Tuesday Review – Emma. (2020)

Tuesday Review – Emma. (2020)

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I keep reading articles posted by people in the film industry pleading with people to keep going to cinemas when the lockdown is over. Now I love going to the cinema and think it’s a great experience. Yet, there is a part of me that thinks all of this desperation is a bit misguided. It’s okay for people who work in the media or in the film industry to say all this but it perhaps also shows a misunderstanding of how “normal” people live. The truth is, it’s not always easy or possible for people to go to the cinema these days. And, if they do, the cost of taking a family might not be plausible for people. It’s also evidence of the cultural elitism that exists in London regarding the rest of the world. But that’s something that deserves a whole post to itself. As much as I don’t want cinemas to shut down, it’s definitely time that we start thinking about the future of cinema. So, when the Covid-19 forced Universal to release their new films online, I was kind of excited. Until I saw the price. £15.99 to rent Emma.? It’s clear that streaming new releases is the future but it can’t work at that price. Yes, they need to make their money back but that’s the price of a BluRay but for a rental. It’s insane and will most likely put plenty of people off. Especially during a time when so many people are worried about money. It seems particularly tone-deaf. But this is Hollywood. When have they ever given a shit about the people watching their films?

I’ll be honest, Emma is not one of my favourite Austen novels, which, considering my feelings about her as a writer, really isn’t saying much. I appreciate that it’s a complex novel with a complex character at its centre. But there’s a reason that Austen described her as “a heroine whom no one but myself will much like”. For the majority of the story, Emma Woodhouse is a huge brat. This is the reason that the novel lent itself so well to an adaptation like Clueless. Portraying her as a vapid Valley girl was just brilliant and, thanks to Alicia Silverstone, helped to humanise her. The key to getting an adaptation of this book right is to ensure that audiences are still sympathetic to Emma and see her genuinely regret her past behaviour at the end. So, does the new film get it right? Sort of.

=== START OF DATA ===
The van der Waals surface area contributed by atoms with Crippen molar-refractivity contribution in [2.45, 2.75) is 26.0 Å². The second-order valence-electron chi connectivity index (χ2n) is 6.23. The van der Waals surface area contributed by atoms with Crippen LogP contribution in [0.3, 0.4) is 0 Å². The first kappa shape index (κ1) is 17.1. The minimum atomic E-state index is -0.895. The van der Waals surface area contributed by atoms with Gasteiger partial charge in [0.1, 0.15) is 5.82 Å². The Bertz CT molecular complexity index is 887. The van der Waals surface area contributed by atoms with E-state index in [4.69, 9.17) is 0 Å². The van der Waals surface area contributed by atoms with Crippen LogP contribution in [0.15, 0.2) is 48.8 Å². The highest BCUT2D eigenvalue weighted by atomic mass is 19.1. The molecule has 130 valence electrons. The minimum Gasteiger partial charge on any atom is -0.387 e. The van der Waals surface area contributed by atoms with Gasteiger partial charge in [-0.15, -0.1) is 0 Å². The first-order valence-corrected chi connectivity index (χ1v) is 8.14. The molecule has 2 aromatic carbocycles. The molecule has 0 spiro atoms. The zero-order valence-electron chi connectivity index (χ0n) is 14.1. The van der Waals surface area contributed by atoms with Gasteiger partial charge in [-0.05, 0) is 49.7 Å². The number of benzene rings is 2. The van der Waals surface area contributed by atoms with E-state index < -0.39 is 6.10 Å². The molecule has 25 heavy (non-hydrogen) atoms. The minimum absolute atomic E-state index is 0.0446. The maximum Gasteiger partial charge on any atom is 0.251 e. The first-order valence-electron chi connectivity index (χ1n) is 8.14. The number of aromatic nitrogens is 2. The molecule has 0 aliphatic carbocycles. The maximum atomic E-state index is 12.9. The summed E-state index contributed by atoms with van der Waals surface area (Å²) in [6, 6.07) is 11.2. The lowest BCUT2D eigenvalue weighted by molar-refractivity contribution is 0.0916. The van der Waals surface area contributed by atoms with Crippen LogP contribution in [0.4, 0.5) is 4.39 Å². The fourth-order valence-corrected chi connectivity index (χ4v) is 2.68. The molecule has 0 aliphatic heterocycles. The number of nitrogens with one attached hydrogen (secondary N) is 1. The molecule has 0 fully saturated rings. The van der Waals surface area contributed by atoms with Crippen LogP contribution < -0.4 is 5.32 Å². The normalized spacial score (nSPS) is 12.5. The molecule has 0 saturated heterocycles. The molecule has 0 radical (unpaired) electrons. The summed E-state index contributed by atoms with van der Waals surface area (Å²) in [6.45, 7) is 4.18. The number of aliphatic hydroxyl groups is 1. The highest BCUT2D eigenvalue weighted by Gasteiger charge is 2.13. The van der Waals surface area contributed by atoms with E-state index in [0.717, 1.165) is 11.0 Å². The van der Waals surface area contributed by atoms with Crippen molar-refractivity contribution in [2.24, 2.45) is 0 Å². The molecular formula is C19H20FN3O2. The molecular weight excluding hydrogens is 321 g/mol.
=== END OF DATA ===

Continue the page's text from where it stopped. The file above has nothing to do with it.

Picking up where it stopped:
Anya Taylor-Joy is the latest actor to step into the title role and she certainly brings an underlying darkness to the role. She plays Emma with a much more obvious mean-streak and more of a self-awareness to what she’s doing. She is less flighty and fickle than we’re used to. It makes it even harder to like her because she just seems cruel instead of self-absorbed. The thing that makes Emma work in the novel is that she believes she knows better than everybody. She is egotistical but she isn’t vicious. The Emma of this adaptation seems more under-hand and cruel in her treatment of Harriet Smith, her young protégé. It is something that works in certain circumstances, as in her public takedown of Miss Bates which is fittingly brutal. But it’s not necessarily the way I would have taken the character.